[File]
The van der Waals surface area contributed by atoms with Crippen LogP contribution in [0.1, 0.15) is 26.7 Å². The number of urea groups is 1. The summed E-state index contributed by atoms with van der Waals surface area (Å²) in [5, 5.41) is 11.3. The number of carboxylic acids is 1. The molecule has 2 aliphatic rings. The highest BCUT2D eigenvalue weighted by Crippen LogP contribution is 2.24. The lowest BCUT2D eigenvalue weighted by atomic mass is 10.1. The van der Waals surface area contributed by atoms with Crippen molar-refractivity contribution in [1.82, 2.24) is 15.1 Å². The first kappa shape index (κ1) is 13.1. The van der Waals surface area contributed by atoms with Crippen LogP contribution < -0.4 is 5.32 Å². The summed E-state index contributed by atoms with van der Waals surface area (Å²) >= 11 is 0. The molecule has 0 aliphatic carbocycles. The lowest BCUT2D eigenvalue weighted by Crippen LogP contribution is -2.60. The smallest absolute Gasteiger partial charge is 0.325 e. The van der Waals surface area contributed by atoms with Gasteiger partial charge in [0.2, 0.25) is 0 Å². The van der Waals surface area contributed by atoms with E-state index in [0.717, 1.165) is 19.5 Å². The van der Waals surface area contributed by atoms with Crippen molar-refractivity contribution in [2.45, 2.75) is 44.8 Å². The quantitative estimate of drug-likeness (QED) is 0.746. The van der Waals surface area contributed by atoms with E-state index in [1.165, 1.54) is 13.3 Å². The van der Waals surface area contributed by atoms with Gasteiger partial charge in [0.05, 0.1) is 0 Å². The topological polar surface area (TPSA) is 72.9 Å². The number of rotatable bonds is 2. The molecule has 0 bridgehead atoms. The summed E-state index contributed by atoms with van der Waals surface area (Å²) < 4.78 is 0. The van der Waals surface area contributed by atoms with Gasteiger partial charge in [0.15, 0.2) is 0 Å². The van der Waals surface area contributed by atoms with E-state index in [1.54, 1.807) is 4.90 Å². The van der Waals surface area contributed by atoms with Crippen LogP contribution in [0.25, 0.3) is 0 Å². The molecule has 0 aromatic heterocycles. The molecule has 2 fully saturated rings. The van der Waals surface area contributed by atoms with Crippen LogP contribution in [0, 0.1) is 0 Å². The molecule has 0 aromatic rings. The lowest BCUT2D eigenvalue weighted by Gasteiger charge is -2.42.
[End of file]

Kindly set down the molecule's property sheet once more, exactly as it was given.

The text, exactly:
The van der Waals surface area contributed by atoms with Crippen LogP contribution in [0.1, 0.15) is 26.7 Å². The number of urea groups is 1. The summed E-state index contributed by atoms with van der Waals surface area (Å²) in [5, 5.41) is 11.3. The number of carboxylic acids is 1. The molecule has 2 aliphatic rings. The highest BCUT2D eigenvalue weighted by Crippen LogP contribution is 2.24. The lowest BCUT2D eigenvalue weighted by atomic mass is 10.1. The van der Waals surface area contributed by atoms with Crippen molar-refractivity contribution in [1.82, 2.24) is 15.1 Å². The first kappa shape index (κ1) is 13.1. The van der Waals surface area contributed by atoms with Crippen LogP contribution < -0.4 is 5.32 Å². The summed E-state index contributed by atoms with van der Waals surface area (Å²) >= 11 is 0. The molecule has 0 aliphatic carbocycles. The lowest BCUT2D eigenvalue weighted by Crippen LogP contribution is -2.60. The smallest absolute Gasteiger partial charge is 0.325 e. The van der Waals surface area contributed by atoms with Gasteiger partial charge in [0.2, 0.25) is 0 Å². The van der Waals surface area contributed by atoms with E-state index in [0.717, 1.165) is 19.5 Å². The van der Waals surface area contributed by atoms with Crippen molar-refractivity contribution in [2.45, 2.75) is 44.8 Å². The quantitative estimate of drug-likeness (QED) is 0.746. The van der Waals surface area contributed by atoms with E-state index in [1.165, 1.54) is 13.3 Å². The van der Waals surface area contributed by atoms with Gasteiger partial charge in [0.05, 0.1) is 0 Å². The topological polar surface area (TPSA) is 72.9 Å². The number of rotatable bonds is 2. The molecule has 0 bridgehead atoms. The summed E-state index contributed by atoms with van der Waals surface area (Å²) < 4.78 is 0. The van der Waals surface area contributed by atoms with Gasteiger partial charge in [0.15, 0.2) is 0 Å². The van der Waals surface area contributed by atoms with E-state index in [1.54, 1.807) is 4.90 Å². The van der Waals surface area contributed by atoms with Crippen LogP contribution in [0.25, 0.3) is 0 Å². The molecule has 0 aromatic heterocycles. The molecule has 2 fully saturated rings. The van der Waals surface area contributed by atoms with Crippen LogP contribution in [0, 0.1) is 0 Å². The molecule has 0 aromatic rings. The lowest BCUT2D eigenvalue weighted by Gasteiger charge is -2.42.